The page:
Sustained/Longer-term responsiveness to reward attainment: Mechanisms/processes associated with the termination of reward seeking, e.g., satisfaction, satiation, regulation of consummatory behavior.  [ How much is enough? The opposite of addiction.]

Reward Learning: A process by which organisms acquire information about stimuli, actions, and contexts that predict positive outcomes, and by which behavior is modified when a novel reward occurs or outcomes are better than expected.   [When good things happen and rewards appear, do they register with you?  A lot of people can’t handle good times, praise, or security.  It feels stuck, boring.]

Habit: Sequential, repetitive, motor, or cognitive behaviors elicited by external or internal triggers that, once initiated, can go to completion without constant conscious oversight. Habits can be adaptive by virtue of freeing up cognitive resources.  Related behaviors could be pathological expression of a process that under normal circumstances subserves adaptive goals. [So -- you learned to do something so well that you barely know you are doing it, but now it doesn’t fit the situation.  It's a drag and a drain.  Can you get it up to consciousness and extinguish it?]

I’ll make my own list of comments:

1.  The main thing about positive rewards is distinguishing between those that address simple existence, like food or shelter, and those that are only rewards to some people.  Is opera a reward or a punishment?

"Then I thought: Why not me? I hemmed and hawed. 
I wanted to go, but debated. The cost of BART. Lunch out. 
But mostly it was the word: OPERA."

2.  This group of people doing the thinking has a particular set of experiences and therefore assumptions.  A high-end shrink with a proper couch and high fees is going to see a population that is VERY different from those of a prison chaplain or a Medecins sans Frontieres fighting ebola.  Beyond that, to achieve the level of education that qualifies people to be on these sorts of committees means that they have been socialized to accept a very specific set of beliefs about what to do and how to do it.  The existence of this boundary (frontieres?) means that they are excluding many -- maybe infinite -- points of view and sources of information.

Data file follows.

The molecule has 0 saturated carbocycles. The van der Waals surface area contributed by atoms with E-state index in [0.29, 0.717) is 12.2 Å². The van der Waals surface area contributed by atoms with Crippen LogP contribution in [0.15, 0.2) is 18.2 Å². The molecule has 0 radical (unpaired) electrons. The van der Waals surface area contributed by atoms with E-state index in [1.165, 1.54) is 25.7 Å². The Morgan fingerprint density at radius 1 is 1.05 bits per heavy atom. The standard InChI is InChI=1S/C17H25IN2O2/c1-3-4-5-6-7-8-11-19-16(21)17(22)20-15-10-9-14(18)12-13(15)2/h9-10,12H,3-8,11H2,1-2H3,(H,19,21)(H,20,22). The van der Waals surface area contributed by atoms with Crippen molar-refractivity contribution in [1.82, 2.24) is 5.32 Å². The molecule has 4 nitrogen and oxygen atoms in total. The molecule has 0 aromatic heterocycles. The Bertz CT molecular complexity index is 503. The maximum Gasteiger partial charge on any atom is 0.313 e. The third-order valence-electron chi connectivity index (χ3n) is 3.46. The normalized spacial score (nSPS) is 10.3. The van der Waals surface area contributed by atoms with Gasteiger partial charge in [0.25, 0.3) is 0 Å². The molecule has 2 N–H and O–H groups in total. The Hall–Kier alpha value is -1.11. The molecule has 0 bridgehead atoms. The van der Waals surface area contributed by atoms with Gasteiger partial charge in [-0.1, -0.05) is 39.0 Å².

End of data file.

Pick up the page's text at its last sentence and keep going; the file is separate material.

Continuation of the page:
3.  It is surprising that often the neurology structures that light up on fMRI's and so on for negatives are the same ones that light up for positives!  (S/M folks are not surprised.)  It's the SYSTEM.  This is the sort of thing that has to build up considerable credibility before it can have impact on what’s always been accepted as truth.  Organic neurology research has reached that point and the NIMH is forced to take it into account.

4.  Keeping track of the interaction between culture and pleasure is much more difficult because culture is constantly affecting what is success, why it’s success, and the consequences of success, which might be rewarding and punishing at once.  (Consider a top ballerina who is admired but who suffers physically in order to achieve.)  This is complicated again by overlapping cultures which contradict each other, like a ghetto kid whose peers think success in school is a marker of weakness while the kid’s mother is determined that success is only possible through education.  And what if the kid is dyslexic?  

ballerina feet

“Success” beyond simple survival is a slippery concept.  We tend to measure it with money, security, status, authority over others, admiration from those we care about.  What about contributions to society, cultural insight, or simply being virtuous -- except "virtue" takes us back to the same slippery ground as success.  Both are defined by participating in a culture, but cultures are incredibly various and contradictory.  In fact, the “standing order” of mental health systems may try to destroy this RDoC enterprise .  My guess is that there’s enough of a sub-culture -- humanistic, progressive, clinical -- to keep the project alive.  But not easily.  We should support this enormous re-framing.